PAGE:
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Review
, 57, 609-39

Kaposi's Sarcoma-Associated Herpesvirus Immunoevasion and Tumorigenesis: Two Sides of the Same Coin?

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Review

Kaposi's Sarcoma-Associated Herpesvirus Immunoevasion and Tumorigenesis: Two Sides of the Same Coin?

Patrick S Moore et al. Annu Rev Microbiol.

Abstract

Kaposi's sarcoma-associated herpesvirus (KSHV) [or human herpesvirus 8 (HHV-8)] is the most frequent cause of malignancy among AIDS patients. KSHV and related herpesviruses have extensively pirated cellular cDNAs from the host genome, providing a unique opportunity to examine the range of viral mechanisms for controlling cell proliferation. Many of the viral regulatory homologs encode proteins that directly inhibit host adaptive and innate immunity. Other viral proteins target retinoblastoma protein and p53 control of tumor suppressor pathways, which also play key effector roles in intracellular immune responses. The immune evasion strategies employed by KSHV, by targeting tumor suppressor pathways activated during immune system signaling, may lead to inadvertent cell proliferation and tumorigenesis in susceptible hosts.

Figures

Figure 1
Figure 1
Proliferative disorders associated with KSHV infection range from monoclonal neoplasia in primary effusion lymphoma (PEL) to multiclonal hyperplasia in multicentric Castleman’s disease (MCD). Kaposi’s sarcoma (KS) has both hyperplastic and neoplastic features. LANA1 immunostaining of (A) KS, (B) MCD, and (C ) PEL shows typical nuclear staining of virus-infected cells. vIL-6 expressed from (D) infected B cells in the germinal center mantle zone of MCD drives proliferation of uninfected cells.
Figure 2
Figure 2
The ~140-kb KSHV genome composed of a single long unique region with over 80 open reading frames (splice patterns not shown) flanked by G/C-rich terminal repeat units. Gene blocks containing well-conserved herpesviral genes (white) are separated by block of genes unique to KSHV and other rhadinoviruses (black). A full description of the KSHV genes is found in Reference 116. Gene names correspond to positional and sequence homologs found in HVS, which is the prototype rhadinovirus. Genes are numbered from left to right, from ORF4 to ORF75, with the first three homologs to HVS genes being absent or displaced from their corresponding positions in HVS. Genes unique to KSHV, including most of the cell regulatory homologs, are given a K prefix, e.g., ORF K1. Because several HVS genes are absent from the KSHV genome (e.g., ORF1), gene names are not necessarily consecutive.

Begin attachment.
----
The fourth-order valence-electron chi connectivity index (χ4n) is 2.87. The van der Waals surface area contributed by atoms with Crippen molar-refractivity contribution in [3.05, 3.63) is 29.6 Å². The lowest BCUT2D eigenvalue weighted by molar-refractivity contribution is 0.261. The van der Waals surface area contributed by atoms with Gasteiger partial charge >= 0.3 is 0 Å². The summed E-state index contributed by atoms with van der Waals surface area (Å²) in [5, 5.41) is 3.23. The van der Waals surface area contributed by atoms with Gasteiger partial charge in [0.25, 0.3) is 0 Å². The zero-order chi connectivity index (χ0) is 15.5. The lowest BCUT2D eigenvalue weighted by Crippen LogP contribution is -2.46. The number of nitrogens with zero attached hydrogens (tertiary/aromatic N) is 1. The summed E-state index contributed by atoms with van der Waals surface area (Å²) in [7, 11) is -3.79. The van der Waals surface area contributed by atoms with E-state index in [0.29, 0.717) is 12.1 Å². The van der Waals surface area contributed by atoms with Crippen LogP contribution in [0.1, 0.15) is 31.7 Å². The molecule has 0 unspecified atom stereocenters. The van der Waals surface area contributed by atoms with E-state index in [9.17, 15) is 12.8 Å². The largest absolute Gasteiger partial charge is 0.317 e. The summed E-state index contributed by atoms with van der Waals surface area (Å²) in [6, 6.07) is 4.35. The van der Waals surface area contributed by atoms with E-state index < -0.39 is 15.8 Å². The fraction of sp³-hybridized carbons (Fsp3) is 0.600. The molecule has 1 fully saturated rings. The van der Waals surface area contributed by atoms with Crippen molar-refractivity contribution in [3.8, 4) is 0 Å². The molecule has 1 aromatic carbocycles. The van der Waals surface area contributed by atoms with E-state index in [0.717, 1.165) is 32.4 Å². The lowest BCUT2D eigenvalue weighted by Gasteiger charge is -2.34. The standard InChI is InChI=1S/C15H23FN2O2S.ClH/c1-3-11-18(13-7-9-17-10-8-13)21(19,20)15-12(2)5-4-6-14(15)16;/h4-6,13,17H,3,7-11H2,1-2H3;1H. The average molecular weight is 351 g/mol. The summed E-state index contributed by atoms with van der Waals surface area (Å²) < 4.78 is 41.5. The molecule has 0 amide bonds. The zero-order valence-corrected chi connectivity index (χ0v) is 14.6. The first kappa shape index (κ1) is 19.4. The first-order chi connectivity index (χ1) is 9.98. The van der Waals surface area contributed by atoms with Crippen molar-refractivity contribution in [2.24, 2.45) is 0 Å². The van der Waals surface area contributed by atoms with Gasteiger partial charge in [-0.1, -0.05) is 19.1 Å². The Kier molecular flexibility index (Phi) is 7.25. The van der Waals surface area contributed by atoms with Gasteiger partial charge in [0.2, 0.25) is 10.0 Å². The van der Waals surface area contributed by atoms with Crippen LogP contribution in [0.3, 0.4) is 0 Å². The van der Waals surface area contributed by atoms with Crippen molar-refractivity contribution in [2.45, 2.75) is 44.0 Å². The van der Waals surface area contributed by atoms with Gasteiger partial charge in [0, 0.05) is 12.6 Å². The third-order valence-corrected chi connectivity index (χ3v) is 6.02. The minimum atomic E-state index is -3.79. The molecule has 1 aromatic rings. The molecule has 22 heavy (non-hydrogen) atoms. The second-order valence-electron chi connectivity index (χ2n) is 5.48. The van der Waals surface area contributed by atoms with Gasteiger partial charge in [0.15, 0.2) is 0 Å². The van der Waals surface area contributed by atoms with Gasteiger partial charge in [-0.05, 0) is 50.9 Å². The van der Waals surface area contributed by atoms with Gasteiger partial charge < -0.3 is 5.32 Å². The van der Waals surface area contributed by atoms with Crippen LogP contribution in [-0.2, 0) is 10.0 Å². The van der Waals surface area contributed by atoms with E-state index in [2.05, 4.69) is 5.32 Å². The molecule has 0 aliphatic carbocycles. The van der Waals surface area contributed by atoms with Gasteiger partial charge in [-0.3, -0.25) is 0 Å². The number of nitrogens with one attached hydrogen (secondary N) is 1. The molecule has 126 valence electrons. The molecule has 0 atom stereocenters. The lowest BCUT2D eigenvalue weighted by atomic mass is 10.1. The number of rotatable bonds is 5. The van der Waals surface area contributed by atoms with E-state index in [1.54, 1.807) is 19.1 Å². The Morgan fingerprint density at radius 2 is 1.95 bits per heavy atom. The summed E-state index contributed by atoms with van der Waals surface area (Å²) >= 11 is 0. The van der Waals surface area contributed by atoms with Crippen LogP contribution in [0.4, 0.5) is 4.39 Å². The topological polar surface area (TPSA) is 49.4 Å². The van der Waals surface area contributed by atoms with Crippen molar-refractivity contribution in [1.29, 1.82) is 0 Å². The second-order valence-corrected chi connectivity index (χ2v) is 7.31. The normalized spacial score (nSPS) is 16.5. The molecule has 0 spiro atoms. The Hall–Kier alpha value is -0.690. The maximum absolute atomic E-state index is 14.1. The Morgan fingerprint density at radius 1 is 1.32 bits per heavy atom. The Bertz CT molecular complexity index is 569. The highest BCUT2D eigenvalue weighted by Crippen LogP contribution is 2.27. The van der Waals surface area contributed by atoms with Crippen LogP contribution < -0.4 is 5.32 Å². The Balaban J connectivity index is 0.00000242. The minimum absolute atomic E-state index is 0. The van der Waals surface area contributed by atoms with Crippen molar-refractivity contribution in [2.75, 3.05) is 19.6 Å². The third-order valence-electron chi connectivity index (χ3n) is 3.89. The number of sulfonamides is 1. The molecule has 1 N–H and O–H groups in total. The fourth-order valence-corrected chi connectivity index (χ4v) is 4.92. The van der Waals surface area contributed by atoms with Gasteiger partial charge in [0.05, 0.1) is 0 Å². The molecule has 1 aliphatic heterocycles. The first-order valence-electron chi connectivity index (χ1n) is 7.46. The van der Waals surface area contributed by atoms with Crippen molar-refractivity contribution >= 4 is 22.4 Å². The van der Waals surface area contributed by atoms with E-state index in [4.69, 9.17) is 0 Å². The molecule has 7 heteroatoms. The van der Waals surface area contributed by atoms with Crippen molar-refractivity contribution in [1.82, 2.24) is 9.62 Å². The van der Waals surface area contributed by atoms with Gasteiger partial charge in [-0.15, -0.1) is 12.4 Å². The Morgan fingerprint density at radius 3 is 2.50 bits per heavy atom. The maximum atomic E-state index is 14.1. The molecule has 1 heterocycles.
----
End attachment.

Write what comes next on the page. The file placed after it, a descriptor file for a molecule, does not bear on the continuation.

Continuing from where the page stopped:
Figure 3
Figure 3
The range of immune regulatory pathways in a B cell inhibited by specific KSHV immune evasive proteins. KSHV proteins that have been experimentally shown to induce cell transformation and proliferation include KIS, vIL-6, vFLIP, and vIRF1.
Figure 4
Figure 4
Autocrine mechanism of vIL-6 action to inhibit IFN-induced cell cycle arrest. The vIL-6 promoter is activated by IFN-α signaling, acting as a sensor of IFN signaling activity. vIL-6 directly activates the IL-6 gp130 signal transducer molecule, whereas hIL-6 requires gp80, but this is downregulated by IFN. Reprinted with permission (22).
Figure 5
Figure 5
Examples of immune activation of tumor suppressor checkpoints. Both cell cycle arrest and apoptosis can be initiated by immune recognition of a virus-infected cell. KSHV vIL-6, vIRF1, and vFLIP, which are putative oncogenes, inhibit these responses.
Figure 6
Figure 6
vCYC inhibits the pRB G1/S checkpoint by cyclin-dependent kinase phosphorylation and induces apoptosis when overexpressed alone. vCYC is resistant to cellular cyclin-dependent kinase inhibitors and may also act at additional points in the cell cycle. vCYC-induced apoptosis is p53 dependent but does not occur through E2F–p14ARF activation. KSHV inhibitors of p53, such as LANA1 and LANA2, are potential candidates to prevent vCYC-induced apoptosis during latent virus infection.

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